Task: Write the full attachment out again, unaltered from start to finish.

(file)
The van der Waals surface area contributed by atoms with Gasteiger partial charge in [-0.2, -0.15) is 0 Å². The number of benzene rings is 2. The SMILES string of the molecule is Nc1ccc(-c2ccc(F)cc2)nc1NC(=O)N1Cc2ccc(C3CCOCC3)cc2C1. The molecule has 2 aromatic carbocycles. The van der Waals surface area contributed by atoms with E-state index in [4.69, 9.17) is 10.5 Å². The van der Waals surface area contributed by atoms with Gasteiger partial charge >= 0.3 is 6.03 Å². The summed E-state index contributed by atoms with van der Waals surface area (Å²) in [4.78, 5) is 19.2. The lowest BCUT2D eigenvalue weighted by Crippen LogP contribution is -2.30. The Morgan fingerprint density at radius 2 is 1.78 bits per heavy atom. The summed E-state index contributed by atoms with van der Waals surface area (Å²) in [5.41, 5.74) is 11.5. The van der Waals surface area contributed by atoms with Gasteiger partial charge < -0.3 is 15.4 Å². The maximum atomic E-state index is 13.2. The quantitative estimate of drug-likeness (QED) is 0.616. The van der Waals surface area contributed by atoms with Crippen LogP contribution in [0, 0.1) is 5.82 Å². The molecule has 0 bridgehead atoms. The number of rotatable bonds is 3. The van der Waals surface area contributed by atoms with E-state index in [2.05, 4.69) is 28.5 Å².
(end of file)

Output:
The van der Waals surface area contributed by atoms with Gasteiger partial charge in [-0.2, -0.15) is 0 Å². The number of benzene rings is 2. The SMILES string of the molecule is Nc1ccc(-c2ccc(F)cc2)nc1NC(=O)N1Cc2ccc(C3CCOCC3)cc2C1. The molecule has 2 aromatic carbocycles. The van der Waals surface area contributed by atoms with E-state index in [4.69, 9.17) is 10.5 Å². The van der Waals surface area contributed by atoms with Gasteiger partial charge >= 0.3 is 6.03 Å². The summed E-state index contributed by atoms with van der Waals surface area (Å²) in [4.78, 5) is 19.2. The lowest BCUT2D eigenvalue weighted by Crippen LogP contribution is -2.30. The Morgan fingerprint density at radius 2 is 1.78 bits per heavy atom. The summed E-state index contributed by atoms with van der Waals surface area (Å²) in [5.41, 5.74) is 11.5. The van der Waals surface area contributed by atoms with Gasteiger partial charge < -0.3 is 15.4 Å². The maximum atomic E-state index is 13.2. The quantitative estimate of drug-likeness (QED) is 0.616. The van der Waals surface area contributed by atoms with Crippen LogP contribution in [0, 0.1) is 5.82 Å². The molecule has 0 bridgehead atoms. The number of rotatable bonds is 3. The van der Waals surface area contributed by atoms with E-state index in [2.05, 4.69) is 28.5 Å².